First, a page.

A humorous look at the companies that caught our eye, for better or worse, this week
Methanol is used in solvents, antifreeze, gasoline, paint and countless other products you should never drink – no matter how much money your buddy offers you. Here’s a better way to make a few bucks: Invest in Methanex. Shares of the world’s biggest methanol supplier surged after it posted higher first-quarter profit, raised its dividend and announced plans to relocate a second plant from Chile to Louisiana – close to cheap natural gas used to make the chemical.
Let’s see, do I keep paying the cable company 80 bucks a month, or cut the cord and watch Netflix for eight bucks a month? It’s an easy decision for a lot of people, judging by the more than three million streaming subscribers who joined Netflix in the first quarter, bringing the total to more than 36 million. What’s not so easy is trying to justify Netflix’s heady multiple of about 170 times estimated 2013 earnings. House of Cards, anyone?
Everyone hates Windows 8. Sales of Surface tablets have been underwhelming. And all the cool kids have Apple and Samsung phones. So, naturally, Microsoft’s stock is … soaring?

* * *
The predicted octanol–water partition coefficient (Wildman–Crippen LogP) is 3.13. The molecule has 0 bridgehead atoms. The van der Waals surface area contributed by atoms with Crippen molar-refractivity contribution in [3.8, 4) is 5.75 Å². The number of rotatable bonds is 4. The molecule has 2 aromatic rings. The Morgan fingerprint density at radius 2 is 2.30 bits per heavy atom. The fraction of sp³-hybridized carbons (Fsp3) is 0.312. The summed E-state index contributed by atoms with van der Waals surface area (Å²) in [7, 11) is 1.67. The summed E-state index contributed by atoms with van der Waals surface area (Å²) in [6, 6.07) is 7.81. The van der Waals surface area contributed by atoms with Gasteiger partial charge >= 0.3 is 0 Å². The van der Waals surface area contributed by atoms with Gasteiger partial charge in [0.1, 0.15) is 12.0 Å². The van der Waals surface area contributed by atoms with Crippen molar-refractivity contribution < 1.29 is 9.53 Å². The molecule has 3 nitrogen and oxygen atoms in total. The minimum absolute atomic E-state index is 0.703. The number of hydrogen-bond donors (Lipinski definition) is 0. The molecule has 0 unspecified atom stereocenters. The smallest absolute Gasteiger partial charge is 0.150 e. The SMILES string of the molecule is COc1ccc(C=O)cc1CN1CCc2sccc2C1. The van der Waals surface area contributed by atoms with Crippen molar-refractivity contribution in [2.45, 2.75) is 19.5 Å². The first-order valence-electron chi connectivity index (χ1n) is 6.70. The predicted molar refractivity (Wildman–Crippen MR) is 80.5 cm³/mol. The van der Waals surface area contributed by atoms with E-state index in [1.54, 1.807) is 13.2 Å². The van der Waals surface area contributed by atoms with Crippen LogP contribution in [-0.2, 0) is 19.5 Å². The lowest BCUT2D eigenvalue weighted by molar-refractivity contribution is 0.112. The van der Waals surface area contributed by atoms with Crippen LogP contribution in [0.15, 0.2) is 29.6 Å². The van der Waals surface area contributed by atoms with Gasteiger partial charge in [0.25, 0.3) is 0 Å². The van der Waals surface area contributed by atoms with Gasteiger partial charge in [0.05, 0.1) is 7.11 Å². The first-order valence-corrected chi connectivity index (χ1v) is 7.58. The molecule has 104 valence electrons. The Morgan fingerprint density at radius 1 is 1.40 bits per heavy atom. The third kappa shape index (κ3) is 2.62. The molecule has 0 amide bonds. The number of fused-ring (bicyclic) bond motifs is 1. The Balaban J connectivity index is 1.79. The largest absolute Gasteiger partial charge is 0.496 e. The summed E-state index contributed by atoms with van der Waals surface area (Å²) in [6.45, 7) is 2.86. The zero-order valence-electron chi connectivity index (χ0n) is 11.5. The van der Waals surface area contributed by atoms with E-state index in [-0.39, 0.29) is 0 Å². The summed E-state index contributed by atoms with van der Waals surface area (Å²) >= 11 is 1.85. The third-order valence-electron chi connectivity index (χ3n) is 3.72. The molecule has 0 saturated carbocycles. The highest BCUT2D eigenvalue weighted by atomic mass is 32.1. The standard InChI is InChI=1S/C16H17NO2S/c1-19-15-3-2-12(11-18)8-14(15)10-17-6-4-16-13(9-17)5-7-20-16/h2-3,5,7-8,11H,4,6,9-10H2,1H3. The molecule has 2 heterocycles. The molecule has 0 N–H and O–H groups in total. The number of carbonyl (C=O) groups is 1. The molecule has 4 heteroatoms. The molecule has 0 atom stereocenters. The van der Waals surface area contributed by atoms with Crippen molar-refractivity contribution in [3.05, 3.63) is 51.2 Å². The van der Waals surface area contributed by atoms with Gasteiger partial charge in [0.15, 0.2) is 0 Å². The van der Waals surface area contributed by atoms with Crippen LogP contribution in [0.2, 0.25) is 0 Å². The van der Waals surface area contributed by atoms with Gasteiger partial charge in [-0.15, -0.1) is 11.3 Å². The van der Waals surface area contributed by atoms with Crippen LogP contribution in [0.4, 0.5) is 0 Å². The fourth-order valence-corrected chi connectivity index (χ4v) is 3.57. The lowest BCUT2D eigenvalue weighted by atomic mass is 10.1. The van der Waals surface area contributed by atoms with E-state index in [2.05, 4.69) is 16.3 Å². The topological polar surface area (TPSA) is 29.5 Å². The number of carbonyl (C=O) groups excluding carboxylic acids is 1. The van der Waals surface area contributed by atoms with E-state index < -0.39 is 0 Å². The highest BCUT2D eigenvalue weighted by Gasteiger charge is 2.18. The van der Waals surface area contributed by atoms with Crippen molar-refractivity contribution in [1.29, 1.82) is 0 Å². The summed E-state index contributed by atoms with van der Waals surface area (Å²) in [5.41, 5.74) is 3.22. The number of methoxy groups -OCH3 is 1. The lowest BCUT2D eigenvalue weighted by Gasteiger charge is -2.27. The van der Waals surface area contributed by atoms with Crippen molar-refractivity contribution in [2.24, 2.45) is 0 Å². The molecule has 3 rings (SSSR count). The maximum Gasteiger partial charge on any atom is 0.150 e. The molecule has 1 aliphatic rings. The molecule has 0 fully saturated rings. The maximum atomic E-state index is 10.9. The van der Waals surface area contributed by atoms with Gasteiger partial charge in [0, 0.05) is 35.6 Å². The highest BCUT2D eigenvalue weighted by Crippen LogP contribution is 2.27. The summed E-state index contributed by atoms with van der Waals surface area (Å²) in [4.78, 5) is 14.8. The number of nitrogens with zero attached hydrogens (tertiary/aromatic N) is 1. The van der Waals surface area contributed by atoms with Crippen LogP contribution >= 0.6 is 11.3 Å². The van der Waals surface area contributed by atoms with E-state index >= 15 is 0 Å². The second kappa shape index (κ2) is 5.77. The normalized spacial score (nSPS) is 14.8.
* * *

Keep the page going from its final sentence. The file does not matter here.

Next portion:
Yup. Despite its many public stumbles, Mister Softee posted a 19-per-cent jump in quarterly profit, led by strength in business software, servers and Xbox. Word that activist hedge fund ValueAct Capital bought a $2-billion stake didn’t hurt, either.
Procter & Gamble
Quick, get the Pepto-Bismol. Shares of Procter & Gamble – which makes the pink stomach remedy and dozens of other products including Tide, Crest and Pampers – went for a nauseating ride after the company posted weaker-than-expected third-quarter revenue and issued a fourth-quarter forecast that trailed analyst estimates. Will technical analysts spot a Head & Shoulders pattern? Stay tuned.
“Dude, did you know there’s, like, a stock with the symbol POT?”
“Awesome. We should, like, buy some shares or something.”
“No, they sell potash. Their first-quarter profit rose 13 per cent because more farmers are buying fertilizer.”
“What were we talking about?”